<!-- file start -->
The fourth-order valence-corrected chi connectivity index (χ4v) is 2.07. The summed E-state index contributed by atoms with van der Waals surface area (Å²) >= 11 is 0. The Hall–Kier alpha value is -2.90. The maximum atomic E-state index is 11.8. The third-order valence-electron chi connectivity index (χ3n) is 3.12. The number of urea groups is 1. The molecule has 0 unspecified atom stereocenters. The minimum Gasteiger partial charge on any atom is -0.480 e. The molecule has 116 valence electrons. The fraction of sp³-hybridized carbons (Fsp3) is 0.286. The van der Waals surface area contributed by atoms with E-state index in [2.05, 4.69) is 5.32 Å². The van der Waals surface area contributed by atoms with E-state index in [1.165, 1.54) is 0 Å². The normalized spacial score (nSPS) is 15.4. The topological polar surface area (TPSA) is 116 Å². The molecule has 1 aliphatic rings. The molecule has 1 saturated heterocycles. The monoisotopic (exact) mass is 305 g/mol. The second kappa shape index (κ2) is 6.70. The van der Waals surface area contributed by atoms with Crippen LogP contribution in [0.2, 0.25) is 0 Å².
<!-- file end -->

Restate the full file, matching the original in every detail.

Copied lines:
The fourth-order valence-corrected chi connectivity index (χ4v) is 2.07. The summed E-state index contributed by atoms with van der Waals surface area (Å²) >= 11 is 0. The Hall–Kier alpha value is -2.90. The maximum atomic E-state index is 11.8. The third-order valence-electron chi connectivity index (χ3n) is 3.12. The number of urea groups is 1. The molecule has 0 unspecified atom stereocenters. The minimum Gasteiger partial charge on any atom is -0.480 e. The molecule has 116 valence electrons. The fraction of sp³-hybridized carbons (Fsp3) is 0.286. The van der Waals surface area contributed by atoms with E-state index in [2.05, 4.69) is 5.32 Å². The van der Waals surface area contributed by atoms with E-state index in [1.165, 1.54) is 0 Å². The normalized spacial score (nSPS) is 15.4. The topological polar surface area (TPSA) is 116 Å². The molecule has 1 aliphatic rings. The molecule has 1 saturated heterocycles. The monoisotopic (exact) mass is 305 g/mol. The second kappa shape index (κ2) is 6.70. The van der Waals surface area contributed by atoms with Crippen LogP contribution in [0.2, 0.25) is 0 Å².